Content warning: This article discusses child sexual abuse.
21 September 2022: Researchers from the University of Canberra’s News and Media Research Centre (N&MRC) will develop guidelines to support the Australian media in reporting on child sexual abuse in a way that empowers victims and survivors, and accurately depicts the impacts of such abuse within the community.
The N&MRC has been appointed by the National Office for Child Safety to develop both evidence-based guidelines for journalists to refer to when reporting on child sexual abuse, and a guide for victims and survivors when engaging with the media.
The key aim of these resources is to promote reporting that raises community awareness of child sexual abuse, reduces stigma, and empowers victims and survivors when they share their personal experiences with the media.
Lead researcher on the project and Director of the N&MRC, Professor Kerry McCallum, said the media plays an important role in shaping how the public views, understands and responds to child sexual abuse.
“The language used in media reports can privilege some voices over others, and unintentionally reinforce stereotypes or re-traumatise victims, survivors, and their families,” she said.
“This project will provide the media with practical guidance to support the use of more appropriate language and tools, to encourage responsible reporting.”
The guide for child sexual abuse victims and survivors will provide practical advice and support, should they choose to engage with the media.
“Our team will consult with journalists around their experiences, concerns and considerations when reporting child sexual abuse. We will consult with representatives of victims and survivors of child sexual abuse to gather information on how they can be best supported in engaging with media, and to provide information on what to expect and their rights,” Professor McCallum said.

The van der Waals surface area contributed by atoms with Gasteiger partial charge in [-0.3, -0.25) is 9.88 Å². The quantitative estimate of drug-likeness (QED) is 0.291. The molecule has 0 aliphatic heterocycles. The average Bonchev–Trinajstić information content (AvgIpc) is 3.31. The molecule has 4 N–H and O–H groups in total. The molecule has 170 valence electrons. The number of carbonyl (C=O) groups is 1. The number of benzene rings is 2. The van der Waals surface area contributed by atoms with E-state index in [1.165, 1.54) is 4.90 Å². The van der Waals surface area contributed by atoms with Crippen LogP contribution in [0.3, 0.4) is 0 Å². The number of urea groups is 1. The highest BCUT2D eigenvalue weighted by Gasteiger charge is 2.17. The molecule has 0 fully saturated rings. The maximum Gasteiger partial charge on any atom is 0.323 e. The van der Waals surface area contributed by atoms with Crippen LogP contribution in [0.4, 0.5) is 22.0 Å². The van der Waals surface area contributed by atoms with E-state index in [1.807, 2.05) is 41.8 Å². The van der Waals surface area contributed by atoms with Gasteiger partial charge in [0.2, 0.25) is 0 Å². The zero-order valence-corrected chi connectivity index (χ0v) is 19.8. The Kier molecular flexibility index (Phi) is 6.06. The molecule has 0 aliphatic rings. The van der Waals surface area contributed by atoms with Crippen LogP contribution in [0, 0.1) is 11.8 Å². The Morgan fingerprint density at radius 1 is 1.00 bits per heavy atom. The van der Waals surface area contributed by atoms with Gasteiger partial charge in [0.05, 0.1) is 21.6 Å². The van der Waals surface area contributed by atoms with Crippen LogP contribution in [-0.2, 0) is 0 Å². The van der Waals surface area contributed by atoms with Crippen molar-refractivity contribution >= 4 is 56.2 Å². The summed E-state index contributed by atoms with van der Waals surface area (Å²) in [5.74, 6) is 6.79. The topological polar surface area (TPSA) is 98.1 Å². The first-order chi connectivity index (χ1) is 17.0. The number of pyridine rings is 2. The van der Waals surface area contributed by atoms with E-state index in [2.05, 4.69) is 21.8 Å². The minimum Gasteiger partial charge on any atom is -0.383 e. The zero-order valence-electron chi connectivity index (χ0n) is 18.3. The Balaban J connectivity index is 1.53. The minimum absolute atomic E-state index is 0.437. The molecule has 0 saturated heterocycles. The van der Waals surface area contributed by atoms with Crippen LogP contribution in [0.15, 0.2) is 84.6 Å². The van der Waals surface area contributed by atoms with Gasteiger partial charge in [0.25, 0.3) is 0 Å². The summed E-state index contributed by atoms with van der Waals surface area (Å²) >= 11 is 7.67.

To inform the guidelines, Professor McCallum and the project team will analyse media coverage from April 2020 to March 2022 to determine the priorities, stories, voices, and language used in child sexual abuse reporting.
They will consider relevant domestic and international media guidelines on related issues to inform the development of the guidelines, and will include fact sheets and resources for journalists, media outlets and those engaging with media.
“When delivering the guidelines, we will be providing information to journalists on how to develop and frame stories appropriately,supported by evidence, and the appropriate language and sensitivities to consider to avoid re-traumatisation of victims,survivors and their supporters,” Professor McCallum said.
“Based on our consultations, we will also provide information about any additional considerations and sensitivities around the needs of priority groups, and the inclusion of appropriate referrals for support services in all reporting.”
Priority groups include children and young people and their support networks, Aboriginal and Torres Strait Islander peoples, culturally and linguistically diverse (CALD) communities, people with disability, LGBTQIA+ people, and people living in regional and remote communities.
“Both resources will aim to ensure reporting avoids causing more distress to victims, survivors and their families, and safely and accurately communicates about child sexual abuse to the Australian public,” Professor McCallum said.
“As a project team, we are conscious of the importance and gravity of a project like this, and look forward to delivering the findings to the National Office for Child Safety and the Attorney‑General’s Department in mid-2023.”
The project builds on Professor McCallum’s research leading the Breaking Silences: Media and the Child Abuse Royal Commission project that has been investigating the role of the media in triggering, reporting on, and keeping alive the findings of the Royal Commission into Institutional Responses to Child Sexual Abuse (2013-2017).
The project will also support the aims of the National Strategy to Prevent and Respond to Child Sexual Abuse 2021-2030, which is led by the National Office for Child Safety.